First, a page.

Striking a balance between visually engaging content and customer-focused context is crucial for the future of any website. Responsive web design is key to this balancing act. It adapts to the type of device and the screen size on which it is viewed. This means that your content automatically reorganizes to optimize for a specific context.
Media queries are CSS (cascading style sheets) determine how content is laid out in a responsive design framework. The data from media queries gets optimized for each individual viewer.
For example, a media query will tell you whether a page is being viewed on an iPhone 5 or a smaller screen. That simple data point tells you how much of the main content on a page will be visible “above the fold,” or without the need to scroll. Many websites display a large top section on desktop browsers, full of navigation menus and full-bleed graphics. If your site does the same, you can use a media query to display all of that at the bottom of the page. This prioritizes main content like blog posts.
Designing Beyond Screen Size
In the web design world, responsive web design is described as optimizing the content for context. Contextual web design caters to each user’s situation. But truly contextual web design is about more than just screen size. Location, device type, and time of day are just a few examples of data points which provide a far richer context when used together.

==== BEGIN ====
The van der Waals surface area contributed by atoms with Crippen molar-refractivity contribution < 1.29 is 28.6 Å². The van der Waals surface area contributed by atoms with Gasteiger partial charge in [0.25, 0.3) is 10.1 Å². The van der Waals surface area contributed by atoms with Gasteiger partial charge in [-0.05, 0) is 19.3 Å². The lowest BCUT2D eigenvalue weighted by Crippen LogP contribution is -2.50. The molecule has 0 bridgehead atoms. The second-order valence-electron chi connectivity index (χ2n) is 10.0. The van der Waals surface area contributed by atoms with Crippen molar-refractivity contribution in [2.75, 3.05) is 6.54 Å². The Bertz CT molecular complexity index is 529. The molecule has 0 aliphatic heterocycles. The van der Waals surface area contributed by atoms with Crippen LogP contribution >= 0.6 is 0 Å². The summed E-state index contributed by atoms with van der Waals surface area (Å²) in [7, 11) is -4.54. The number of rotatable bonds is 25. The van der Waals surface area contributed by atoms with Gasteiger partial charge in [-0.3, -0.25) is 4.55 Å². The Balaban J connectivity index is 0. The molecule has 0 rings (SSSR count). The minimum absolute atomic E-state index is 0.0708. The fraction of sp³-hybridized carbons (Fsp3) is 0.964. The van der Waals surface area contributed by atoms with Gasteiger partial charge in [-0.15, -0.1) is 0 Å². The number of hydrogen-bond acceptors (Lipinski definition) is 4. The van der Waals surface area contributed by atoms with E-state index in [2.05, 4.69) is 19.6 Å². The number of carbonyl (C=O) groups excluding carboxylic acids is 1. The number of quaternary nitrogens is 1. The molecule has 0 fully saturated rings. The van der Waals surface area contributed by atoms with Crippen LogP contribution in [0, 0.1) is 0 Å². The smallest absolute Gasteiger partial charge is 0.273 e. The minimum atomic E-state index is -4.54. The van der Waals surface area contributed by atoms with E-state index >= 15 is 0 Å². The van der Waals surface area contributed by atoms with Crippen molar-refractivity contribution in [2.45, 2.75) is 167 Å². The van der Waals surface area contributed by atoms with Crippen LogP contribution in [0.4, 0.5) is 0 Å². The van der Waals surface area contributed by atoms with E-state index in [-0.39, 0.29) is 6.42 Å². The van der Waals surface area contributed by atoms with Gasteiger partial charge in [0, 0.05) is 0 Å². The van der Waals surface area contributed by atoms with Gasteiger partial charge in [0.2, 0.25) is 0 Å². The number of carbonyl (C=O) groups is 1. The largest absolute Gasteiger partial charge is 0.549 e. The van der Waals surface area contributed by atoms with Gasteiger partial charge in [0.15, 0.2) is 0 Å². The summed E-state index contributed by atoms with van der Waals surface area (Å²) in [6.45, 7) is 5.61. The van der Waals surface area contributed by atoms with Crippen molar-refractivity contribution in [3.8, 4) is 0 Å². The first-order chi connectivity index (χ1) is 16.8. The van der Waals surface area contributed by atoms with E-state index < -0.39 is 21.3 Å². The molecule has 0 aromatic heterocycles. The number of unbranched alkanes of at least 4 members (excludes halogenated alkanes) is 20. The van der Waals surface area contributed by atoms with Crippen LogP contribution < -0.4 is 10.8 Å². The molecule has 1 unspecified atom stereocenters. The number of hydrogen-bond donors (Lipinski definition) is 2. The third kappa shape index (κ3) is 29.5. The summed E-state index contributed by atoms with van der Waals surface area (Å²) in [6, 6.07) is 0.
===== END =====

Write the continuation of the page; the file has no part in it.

Media queries don’t provide designers with enough creative license. Instead, you can use a more a simpler CSS component, the class. A class in CSS is a way to reformat a common element by making it part of a subgroup. So if images fill the screen by default, a class can be used with the image element to prevent that behavior on mobile devices.
Looking Forward to the Future
The future of websites is the focus on context – more than the current media queries allow. This is not a new idea. If you Google alternatives to media queries, almost five million results appear. But implementation requires you to do a lot of work up front to get to know the contexts in which your audience finds your work.
Once you have at least a few common contexts, you can begin to look at these and other ways to move beyond media queries. This lets your creativity shine, and allows you to focus on people and not devices. Once you shift your perspective, your website can shine into the bright future.